Friday, April 1, 2011

Green Economy and Sustainable Development: Bringing Back the Social Dimension - UNRISD Call for Papers and Conference

The social dimensions of development are central to understanding the connections between green economy, sustainable development and poverty eradication, and to ensuring that efforts to promote a green economy contribute to socially sustainable development. While there is growing recognition that transitioning to a green economy will have both positive and negative social impacts, it is necessary to consider how benefits and costs are distributed; the types of broader changes in social structures and institutions needed to promote equitable outcomes and transform business and consumer behaviour; the role of different social actors in advocacy, negotiation and decision making; and how accountability, compensation and redress can be assured.

By bringing together United Nations representatives and policy makers, academics and representatives of civil society, the United Nations Research Institute for Social Development (UNRISD) Call for Papers and Conference will create a forum for dialogue and analysis, aimed at developing a conceptual and policy framework that will position social dimensions at the centre of green economy and sustainable development. Policy reports and other publications will inform the UNCSD 2012 preparatory process and subsequent policy discussions. The UNRISD Call for Papers and Conference will critically examine the following interrelated issues and questions.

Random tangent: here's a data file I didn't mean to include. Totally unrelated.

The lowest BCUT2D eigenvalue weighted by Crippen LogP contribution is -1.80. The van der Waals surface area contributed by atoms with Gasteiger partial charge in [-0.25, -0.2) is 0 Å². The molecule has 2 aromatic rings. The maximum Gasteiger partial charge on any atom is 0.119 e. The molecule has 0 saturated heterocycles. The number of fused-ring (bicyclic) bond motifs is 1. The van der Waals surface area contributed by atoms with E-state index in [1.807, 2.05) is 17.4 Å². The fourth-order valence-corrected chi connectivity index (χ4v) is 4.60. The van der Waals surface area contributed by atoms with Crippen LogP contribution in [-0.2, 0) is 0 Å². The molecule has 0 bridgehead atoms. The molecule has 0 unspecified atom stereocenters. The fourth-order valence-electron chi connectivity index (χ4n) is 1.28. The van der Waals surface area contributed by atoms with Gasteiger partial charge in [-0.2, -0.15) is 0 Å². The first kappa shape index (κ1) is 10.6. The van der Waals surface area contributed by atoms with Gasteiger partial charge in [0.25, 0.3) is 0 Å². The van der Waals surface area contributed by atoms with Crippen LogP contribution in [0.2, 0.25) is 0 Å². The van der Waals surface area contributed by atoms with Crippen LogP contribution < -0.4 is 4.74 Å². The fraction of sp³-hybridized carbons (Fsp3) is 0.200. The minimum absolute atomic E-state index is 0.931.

1. Social impacts and distributional consequences of policies and processes associated with green economy. What are the consequences of the restructuring of production, services, finance and consumption patterns associated with green economy for the employment, livelihood security and cultural identity of different social groups, across geographic locations and scales? Do different patterns of green economy transition constitute win-win outcomes, or are there winners and losers? What role can social policy, in association with economic and environmental policy, play in minimizing costs, maximizing benefits and building resilience, especially for vulnerable groups? How does the green economy agenda connect with other sustainable development objectives, such as food security, health, social protection, human rights, gender equality, decent work, poverty reduction and climate justice?

2. The potential and limits of structural and institutional change. What do green economy policies, as well as different models of transition, imply for the continuity or transformation of structures, institutions and social relations that reproduce or reinforce inequality and vulnerability? Conversely, how do existing patterns of inequality and vulnerability obstruct or facilitate the potential for different approaches to green economy to contribute to sustainable development and poverty eradication? Are macroeconomic frameworks and conditionalities changing in ways that are conducive to structural reform and sustainable development?

3. Agency and social mobilization for institutional and policy change. How is the notion of green economy itself, and the consideration of social dimensions, being framed by diverse social actors (such as states, business and civil society), and with what effects in terms of influencing policy agendas? What forms of participation, contestation, coalitions, alliances and compromises are emerging—or might need to emerge—to promote green economy approaches that contribute to sustainable development and poverty eradication? Are disadvantaged groups and countries able to gain voice and influence through processes of social dialogue and decision making associated with green economy transition? More about this Conference from here

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